Humans should strive to fill their emptiness with the Holy Spirit, rather than resorting to other outlets (such as food) to fill a void.
In her book, Made to Crave, Lysa TerKeurst focuses on the way we should combat our cravings. TerKeurst uses the book to help her reader reshape the way they fill their feelings of emptiness. TerKeurst describes the way that we try to fill our spiritual emptiness with habits such as shopping, drinking, etc., however, TerKeurst focuses on the idea of food being used as a “drug of choice.”
TerKeurst gives insightful advice to her reader as she describes her own struggles of combatting the feeling of emptiness with delicious sweets and treats. TerKeurst describes that humans were made to crave; we were made to crave God. TerKeurst says that the devil has used our feelings of emptiness to displace the craving for God with the craving for things of the world; status, perfection, alcohol, sex, money, power, possessions, drugs, food etc.
TerKeurst talks about the way we can fight away our cravings when we realized that God is enough. TerKeurst gives insight for ways to overcome our cravings, and how we can transfer the cravings for food (or any other worldly idol) for a craving for God.
TerKeurst challenges, encourages, and guides her readers, citing examples from scripture to back up her points, and attempting to make her words applicable to anyone who picks up the book.
I was challenged and encouraged by TerKeurst’s words. I know that a lot of the time, I turn to food to soothe my wounds or guide my celebration. I think it is easy to justify our habits, but TerKeurst challenged me to examine my rationale. TerKeurst made me think about the way that cravings (in this sense, craving food when one is not hungry, or even when one is full) serve as a symbol of spiritual famine. When I need to turn to an ice cream sundae after a bad day, I am replacing a role that God is eager to fill. Instead of stuffing my face with delicious treats, I could be turning to God, asking Him to fill my feelings of emptiness or sadness.
I felt incredibly convicted by this book, because it made me think about the many ways that I fill feelings of emptiness with an array of worldly desires. Sometimes when I am upset, I will comfort myself by purchasing a new dress. Sometimes when I am feeling alone, I will eat an unholy amount of baked goods. Sometimes when I feel bored, I will fill my time through perusing various forms of social media.
Humans were made to crave, but they were not made to crave the things of this world. Humans were made to crave their Father in Heaven, because it is through Him that we become whole. Without God’s presence in our lives, we feel empty, and we grasp at the air with frantic fists, hoping to capture material possessions, affirmation, or status in our weary palms; anything that will fill the void of emptiness we are experiencing.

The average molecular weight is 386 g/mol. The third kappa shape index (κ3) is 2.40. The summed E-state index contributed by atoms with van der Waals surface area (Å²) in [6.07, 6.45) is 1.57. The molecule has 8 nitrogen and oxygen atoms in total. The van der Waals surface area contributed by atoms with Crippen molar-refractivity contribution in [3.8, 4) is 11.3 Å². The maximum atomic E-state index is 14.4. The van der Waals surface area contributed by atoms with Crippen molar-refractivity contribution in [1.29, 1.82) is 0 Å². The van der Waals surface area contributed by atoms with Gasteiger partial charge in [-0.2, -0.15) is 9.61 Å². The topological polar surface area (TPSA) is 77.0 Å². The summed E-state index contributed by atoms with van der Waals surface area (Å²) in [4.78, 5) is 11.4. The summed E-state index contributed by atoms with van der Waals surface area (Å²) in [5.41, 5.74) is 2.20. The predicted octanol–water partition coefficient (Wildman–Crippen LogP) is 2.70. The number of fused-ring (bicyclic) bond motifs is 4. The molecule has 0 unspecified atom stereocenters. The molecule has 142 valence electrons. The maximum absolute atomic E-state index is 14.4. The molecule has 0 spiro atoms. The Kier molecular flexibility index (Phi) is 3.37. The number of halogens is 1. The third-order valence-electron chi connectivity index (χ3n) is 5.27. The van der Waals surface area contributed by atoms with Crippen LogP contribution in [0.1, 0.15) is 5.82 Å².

When we start to feel the overwhelming and overbearing cravings of worldly desires, we must stop and think of it as a warning sign. We must think of this like the troubling chime our cars make when they are running low on gas, and will need some gasoline.
Cravings are like the little gas light that alert us we are running low on spiritual fuel. If we ignore this little gas light, our cars will stop. We could try to pour something other than gas in the tank; even though it would fill the empty space, it wouldn’t take us anywhere. The car would not be able to journey on until it was filled with the gasoline necessary for its operation.
When we sense the cravings of worldly desires, we must call on God to fill our emptiness. Asking God to be our fuel may not always feel like the most immediate, or the most enjoyable response, but it will give us what we need. Resisting the cravings of this world is an act of spiritual discipline, and as we lean on God in our weakness, He will draw us closer to His side, providing us with a little bit more strength every time we turn to Him.
If we turn to earthly desires, they will only satisfy us momentarily; they are fleeting. Though we may fill our stomachs with treats, we will never fill our souls. Though we may fill our time with social media, we will never fill our hearts. Though we may fill our homes with possessions, our need for the peace and presence of Christ will never be met.
As an act of obedience, we must turn to God when we are facing the cravings of the flesh. Is it bad to eat when we are hungry? Of course not! Is it bad to shop when we need clothing? Nonsense! It is the times when our flesh cries for the comforts of the world to fill the longings of our heart. When we use materials or habits as a substitute for the emptiness we feel in our lives, we are attempting to shove square pegs into a space that can only be filled by a perfect circle.
We were made to crave as a method of developing closeness to Christ. One day we will no longer crave, because we will be permanently filled with his all encompassing power and peace, but until then, we must turn to Christ to fill our longings.